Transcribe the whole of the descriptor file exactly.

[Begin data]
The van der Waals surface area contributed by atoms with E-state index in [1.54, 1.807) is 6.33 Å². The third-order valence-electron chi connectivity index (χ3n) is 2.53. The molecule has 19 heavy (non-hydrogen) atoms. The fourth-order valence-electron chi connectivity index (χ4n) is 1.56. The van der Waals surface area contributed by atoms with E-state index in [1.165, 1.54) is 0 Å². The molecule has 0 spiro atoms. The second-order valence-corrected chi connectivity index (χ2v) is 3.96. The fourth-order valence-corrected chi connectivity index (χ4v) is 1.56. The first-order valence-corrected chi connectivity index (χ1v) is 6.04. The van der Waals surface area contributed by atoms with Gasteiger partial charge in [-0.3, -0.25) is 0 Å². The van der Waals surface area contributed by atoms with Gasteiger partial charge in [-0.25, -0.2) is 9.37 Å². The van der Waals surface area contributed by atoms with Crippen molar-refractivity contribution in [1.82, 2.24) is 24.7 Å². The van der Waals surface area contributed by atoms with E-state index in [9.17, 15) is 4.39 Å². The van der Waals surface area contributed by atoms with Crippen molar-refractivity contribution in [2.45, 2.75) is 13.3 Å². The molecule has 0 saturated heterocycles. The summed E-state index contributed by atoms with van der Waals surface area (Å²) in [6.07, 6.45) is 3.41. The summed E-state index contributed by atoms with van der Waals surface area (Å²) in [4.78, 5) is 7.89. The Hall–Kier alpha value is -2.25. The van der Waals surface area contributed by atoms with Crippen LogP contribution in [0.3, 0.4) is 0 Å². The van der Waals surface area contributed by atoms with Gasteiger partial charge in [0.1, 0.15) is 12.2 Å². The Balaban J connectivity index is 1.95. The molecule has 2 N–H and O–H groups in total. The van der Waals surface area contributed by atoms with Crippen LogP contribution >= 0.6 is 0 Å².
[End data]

The van der Waals surface area contributed by atoms with E-state index in [1.54, 1.807) is 6.33 Å². The third-order valence-electron chi connectivity index (χ3n) is 2.53. The molecule has 19 heavy (non-hydrogen) atoms. The fourth-order valence-electron chi connectivity index (χ4n) is 1.56. The van der Waals surface area contributed by atoms with E-state index in [1.165, 1.54) is 0 Å². The molecule has 0 spiro atoms. The second-order valence-corrected chi connectivity index (χ2v) is 3.96. The fourth-order valence-corrected chi connectivity index (χ4v) is 1.56. The first-order valence-corrected chi connectivity index (χ1v) is 6.04. The van der Waals surface area contributed by atoms with Gasteiger partial charge in [-0.3, -0.25) is 0 Å². The van der Waals surface area contributed by atoms with Gasteiger partial charge in [-0.25, -0.2) is 9.37 Å². The van der Waals surface area contributed by atoms with Crippen molar-refractivity contribution in [1.82, 2.24) is 24.7 Å². The van der Waals surface area contributed by atoms with E-state index in [9.17, 15) is 4.39 Å². The van der Waals surface area contributed by atoms with Crippen molar-refractivity contribution in [2.45, 2.75) is 13.3 Å². The molecule has 0 saturated heterocycles. The summed E-state index contributed by atoms with van der Waals surface area (Å²) in [6.07, 6.45) is 3.41. The summed E-state index contributed by atoms with van der Waals surface area (Å²) in [4.78, 5) is 7.89. The Hall–Kier alpha value is -2.25. The van der Waals surface area contributed by atoms with Crippen LogP contribution in [0.3, 0.4) is 0 Å². The van der Waals surface area contributed by atoms with Gasteiger partial charge in [0.1, 0.15) is 12.2 Å². The Balaban J connectivity index is 1.95. The molecule has 2 N–H and O–H groups in total. The van der Waals surface area contributed by atoms with Crippen LogP contribution >= 0.6 is 0 Å².